Passover What would a Jew learn from the passover meal? How would a Jew feel if circumstances meant that they couldn't celebrate the Passover meal? What would they do instead to try to celebrate passover?

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A Jew learns from the Passover meal the story of the exodus from Egypt and the commentaries of scholars through the ages on the significance of the exodus story.  Everyone has a book called a Haggadah, which contains all of this, and which allows everyone at the meal to follow along and/or participate as the story and commentaries unfold. 

There are many symbolic foods during the meal, meant to represent important elements of the exodus.  For example, there is matzoh, which is unleavened bread, symbolic of the haste with which the Jews had to leave Egypt, with not enough time to allow their bread to rise.  There is charoses, which is a mixture of wine, nuts, cinnamon, and apples, representing the mortar that the Jews had to make when they were slaves in Egypt.  There are bitter herbs, usually horseradish, to help Jews recall the bitterness of slavery.  Each symbol is explained at the meal.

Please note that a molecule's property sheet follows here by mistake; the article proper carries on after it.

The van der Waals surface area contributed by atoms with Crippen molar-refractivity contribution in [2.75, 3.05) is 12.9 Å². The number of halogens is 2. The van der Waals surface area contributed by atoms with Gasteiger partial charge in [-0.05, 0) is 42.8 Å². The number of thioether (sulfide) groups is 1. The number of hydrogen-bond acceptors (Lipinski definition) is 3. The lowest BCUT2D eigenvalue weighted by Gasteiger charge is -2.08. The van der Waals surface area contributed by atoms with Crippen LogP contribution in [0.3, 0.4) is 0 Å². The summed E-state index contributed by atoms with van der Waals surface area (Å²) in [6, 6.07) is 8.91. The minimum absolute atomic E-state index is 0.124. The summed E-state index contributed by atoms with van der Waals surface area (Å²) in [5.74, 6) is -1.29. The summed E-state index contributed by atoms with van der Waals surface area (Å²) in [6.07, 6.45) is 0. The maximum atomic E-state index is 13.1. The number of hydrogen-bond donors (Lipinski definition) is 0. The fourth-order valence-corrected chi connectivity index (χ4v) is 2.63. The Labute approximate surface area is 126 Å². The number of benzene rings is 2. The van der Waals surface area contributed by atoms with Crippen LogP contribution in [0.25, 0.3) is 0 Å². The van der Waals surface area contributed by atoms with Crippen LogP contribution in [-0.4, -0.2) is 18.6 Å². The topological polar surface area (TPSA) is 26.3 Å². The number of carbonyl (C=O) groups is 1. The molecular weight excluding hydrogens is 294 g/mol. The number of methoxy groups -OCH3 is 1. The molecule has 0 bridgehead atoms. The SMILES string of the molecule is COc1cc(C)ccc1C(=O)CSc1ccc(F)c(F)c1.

How a Jewish person might feel if not able to celebrate Passover would probably depend on the circumstances which prevented him or her from celebrating.  There are situations in which it could be difficult to do so, far away from one's home, with not all of the foods available, or a group to share the meal with.  I think it would be more a question of sadness than of guilt, although Jewish people are called upon to celebrate the meal, so they can never forget. 

A person who cannot celebrate the traditional way might gather together some people to do the best he or she could.  Haggadahs can be ordered on-line, and most places, at least some of the food should be available.  The important thing is that the story be told.  


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